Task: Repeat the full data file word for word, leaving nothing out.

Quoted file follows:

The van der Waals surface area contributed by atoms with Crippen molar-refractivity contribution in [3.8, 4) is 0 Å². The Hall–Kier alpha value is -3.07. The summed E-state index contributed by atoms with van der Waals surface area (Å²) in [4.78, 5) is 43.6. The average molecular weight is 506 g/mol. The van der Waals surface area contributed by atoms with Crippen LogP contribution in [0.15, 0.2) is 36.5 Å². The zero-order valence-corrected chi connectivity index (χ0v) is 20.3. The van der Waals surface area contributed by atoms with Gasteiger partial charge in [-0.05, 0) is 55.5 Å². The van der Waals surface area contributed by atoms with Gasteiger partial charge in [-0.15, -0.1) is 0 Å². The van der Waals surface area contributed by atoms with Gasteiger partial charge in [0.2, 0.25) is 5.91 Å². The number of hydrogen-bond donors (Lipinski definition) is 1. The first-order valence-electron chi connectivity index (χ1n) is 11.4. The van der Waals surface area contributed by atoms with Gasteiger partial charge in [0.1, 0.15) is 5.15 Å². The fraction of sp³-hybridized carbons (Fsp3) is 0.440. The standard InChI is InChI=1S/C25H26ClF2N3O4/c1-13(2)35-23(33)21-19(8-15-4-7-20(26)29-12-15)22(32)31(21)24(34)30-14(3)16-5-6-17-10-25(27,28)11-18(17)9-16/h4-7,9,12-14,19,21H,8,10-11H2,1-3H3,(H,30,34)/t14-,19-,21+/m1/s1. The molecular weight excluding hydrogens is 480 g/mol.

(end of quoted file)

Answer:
The van der Waals surface area contributed by atoms with Crippen molar-refractivity contribution in [3.8, 4) is 0 Å². The Hall–Kier alpha value is -3.07. The summed E-state index contributed by atoms with van der Waals surface area (Å²) in [4.78, 5) is 43.6. The average molecular weight is 506 g/mol. The van der Waals surface area contributed by atoms with Crippen LogP contribution in [0.15, 0.2) is 36.5 Å². The zero-order valence-corrected chi connectivity index (χ0v) is 20.3. The van der Waals surface area contributed by atoms with Gasteiger partial charge in [-0.05, 0) is 55.5 Å². The van der Waals surface area contributed by atoms with Gasteiger partial charge in [-0.15, -0.1) is 0 Å². The van der Waals surface area contributed by atoms with Gasteiger partial charge in [0.2, 0.25) is 5.91 Å². The number of hydrogen-bond donors (Lipinski definition) is 1. The first-order valence-electron chi connectivity index (χ1n) is 11.4. The van der Waals surface area contributed by atoms with Gasteiger partial charge in [0.1, 0.15) is 5.15 Å². The fraction of sp³-hybridized carbons (Fsp3) is 0.440. The standard InChI is InChI=1S/C25H26ClF2N3O4/c1-13(2)35-23(33)21-19(8-15-4-7-20(26)29-12-15)22(32)31(21)24(34)30-14(3)16-5-6-17-10-25(27,28)11-18(17)9-16/h4-7,9,12-14,19,21H,8,10-11H2,1-3H3,(H,30,34)/t14-,19-,21+/m1/s1. The molecular weight excluding hydrogens is 480 g/mol.